Texts & Translation

Selections from Yidishe dikhterins

Dina Libkes and Hinde Roytblat

Translation by Reyzl Grace MoChridhe


As I write, Russ­ian forces have reached the north­ern edge of Kyiv, which once was home to both of these poets and the edi­tor in whose anthol­o­gy I first encoun­tered them — Ezra Kor­man. After leav­ing Ukraine, Kor­man came to the Unit­ed States and, buck­ing con­ven­tion in his choice of res­i­dence as in so many oth­er things, set­tled in the Mid­west. Though he spent the reminder of his life in Detroit and I find myself in Min­neapo­lis, as a fel­low immi­grant to the region I can’t help but feel a kin­ship with Kor­man, who ded­i­cat­ed much of his career to try­ing to under­stand what this dis­tant place — so far from Kyiv or even New York — could do for the cause of Yid­dish cul­ture and the free­dom of cre­ative expression.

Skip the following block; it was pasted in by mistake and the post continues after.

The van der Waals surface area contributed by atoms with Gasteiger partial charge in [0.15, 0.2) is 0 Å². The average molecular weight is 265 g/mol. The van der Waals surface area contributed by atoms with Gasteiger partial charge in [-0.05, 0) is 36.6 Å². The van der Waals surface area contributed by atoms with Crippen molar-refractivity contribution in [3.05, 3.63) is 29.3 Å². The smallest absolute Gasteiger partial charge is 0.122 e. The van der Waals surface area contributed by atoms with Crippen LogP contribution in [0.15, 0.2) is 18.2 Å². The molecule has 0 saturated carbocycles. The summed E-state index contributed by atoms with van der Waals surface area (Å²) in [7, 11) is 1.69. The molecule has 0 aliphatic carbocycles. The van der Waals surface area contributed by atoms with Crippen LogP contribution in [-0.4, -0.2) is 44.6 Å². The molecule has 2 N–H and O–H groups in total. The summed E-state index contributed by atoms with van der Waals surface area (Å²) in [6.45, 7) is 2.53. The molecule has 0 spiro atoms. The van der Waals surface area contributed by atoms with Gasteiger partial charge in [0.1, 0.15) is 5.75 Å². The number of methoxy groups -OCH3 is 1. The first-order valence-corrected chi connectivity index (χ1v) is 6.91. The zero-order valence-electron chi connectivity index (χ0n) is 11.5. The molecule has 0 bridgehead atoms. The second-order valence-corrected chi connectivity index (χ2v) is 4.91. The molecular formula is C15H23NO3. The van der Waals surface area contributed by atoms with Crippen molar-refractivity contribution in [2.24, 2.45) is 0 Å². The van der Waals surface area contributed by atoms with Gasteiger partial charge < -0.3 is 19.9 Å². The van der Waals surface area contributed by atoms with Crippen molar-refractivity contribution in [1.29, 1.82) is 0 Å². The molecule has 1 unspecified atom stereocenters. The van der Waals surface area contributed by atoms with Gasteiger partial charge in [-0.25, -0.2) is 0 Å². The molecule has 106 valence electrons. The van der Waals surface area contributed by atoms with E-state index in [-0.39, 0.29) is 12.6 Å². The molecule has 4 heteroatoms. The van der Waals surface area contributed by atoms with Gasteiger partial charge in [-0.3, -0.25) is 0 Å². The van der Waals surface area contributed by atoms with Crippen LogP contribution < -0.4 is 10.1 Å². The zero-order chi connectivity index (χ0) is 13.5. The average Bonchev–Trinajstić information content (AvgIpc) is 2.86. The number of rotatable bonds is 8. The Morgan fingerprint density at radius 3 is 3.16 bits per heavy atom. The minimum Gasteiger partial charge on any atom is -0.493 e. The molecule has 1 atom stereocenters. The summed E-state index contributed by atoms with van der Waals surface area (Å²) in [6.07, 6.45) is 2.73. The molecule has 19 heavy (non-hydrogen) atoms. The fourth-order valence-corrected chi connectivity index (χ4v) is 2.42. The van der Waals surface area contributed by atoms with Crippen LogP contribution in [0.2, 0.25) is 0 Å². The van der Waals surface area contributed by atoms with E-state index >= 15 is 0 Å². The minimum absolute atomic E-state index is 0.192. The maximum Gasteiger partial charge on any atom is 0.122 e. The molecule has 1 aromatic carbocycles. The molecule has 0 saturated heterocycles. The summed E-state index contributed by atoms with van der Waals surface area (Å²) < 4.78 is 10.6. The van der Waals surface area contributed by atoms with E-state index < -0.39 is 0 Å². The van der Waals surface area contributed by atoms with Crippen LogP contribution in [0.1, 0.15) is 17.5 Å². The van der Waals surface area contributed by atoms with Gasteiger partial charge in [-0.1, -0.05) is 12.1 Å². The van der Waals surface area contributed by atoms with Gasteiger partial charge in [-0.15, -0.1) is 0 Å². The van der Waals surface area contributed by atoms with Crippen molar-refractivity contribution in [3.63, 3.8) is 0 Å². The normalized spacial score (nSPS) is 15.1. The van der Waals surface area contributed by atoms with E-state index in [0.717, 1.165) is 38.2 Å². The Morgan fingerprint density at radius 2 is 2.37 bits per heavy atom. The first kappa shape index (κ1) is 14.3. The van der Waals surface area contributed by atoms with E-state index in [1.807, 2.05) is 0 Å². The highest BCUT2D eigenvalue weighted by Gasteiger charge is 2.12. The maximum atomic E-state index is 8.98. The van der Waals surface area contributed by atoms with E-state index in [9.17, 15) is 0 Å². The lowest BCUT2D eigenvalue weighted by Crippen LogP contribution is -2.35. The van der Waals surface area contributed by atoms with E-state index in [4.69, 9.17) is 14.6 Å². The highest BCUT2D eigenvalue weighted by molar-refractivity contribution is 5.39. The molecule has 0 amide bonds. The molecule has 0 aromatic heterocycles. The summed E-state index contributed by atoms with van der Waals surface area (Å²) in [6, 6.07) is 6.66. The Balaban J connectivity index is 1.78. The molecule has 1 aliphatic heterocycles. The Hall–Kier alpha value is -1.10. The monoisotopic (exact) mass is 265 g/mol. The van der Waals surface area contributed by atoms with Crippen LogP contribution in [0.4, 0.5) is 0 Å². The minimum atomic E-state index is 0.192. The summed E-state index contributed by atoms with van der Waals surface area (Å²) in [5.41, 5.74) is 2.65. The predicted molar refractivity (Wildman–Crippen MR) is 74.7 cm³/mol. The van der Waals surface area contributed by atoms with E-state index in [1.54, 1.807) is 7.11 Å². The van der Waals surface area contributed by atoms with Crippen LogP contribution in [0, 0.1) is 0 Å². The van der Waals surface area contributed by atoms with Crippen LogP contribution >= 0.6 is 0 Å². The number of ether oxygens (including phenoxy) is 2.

Pub­lished in 1928, Korman’s anthol­o­gy of poet­ry by women writ­ers, Yidishe dikhterins, was one of many efforts to reach out to oth­er kinds of periph­eries of the Yid­dish lit­er­ary world and to raise up oth­er voic­es from the mar­gins. As a poet, I was struck by the hon­esty, per­cep­tion, and skill of its con­trib­u­tors. As a lin­guist and trans­la­tor, though, what stood out to me most was the abun­dance of ellipses. An astound­ing pro­por­tion of the poems con­tain at least one, as though to high­light how small a por­tion of any life a poem cap­tures, or to sug­gest how every poem remains unfin­ished until every gen­er­a­tion has had its chance to read, or to remind us of all that, for so many rea­sons, must remain unsaid — or even unlived.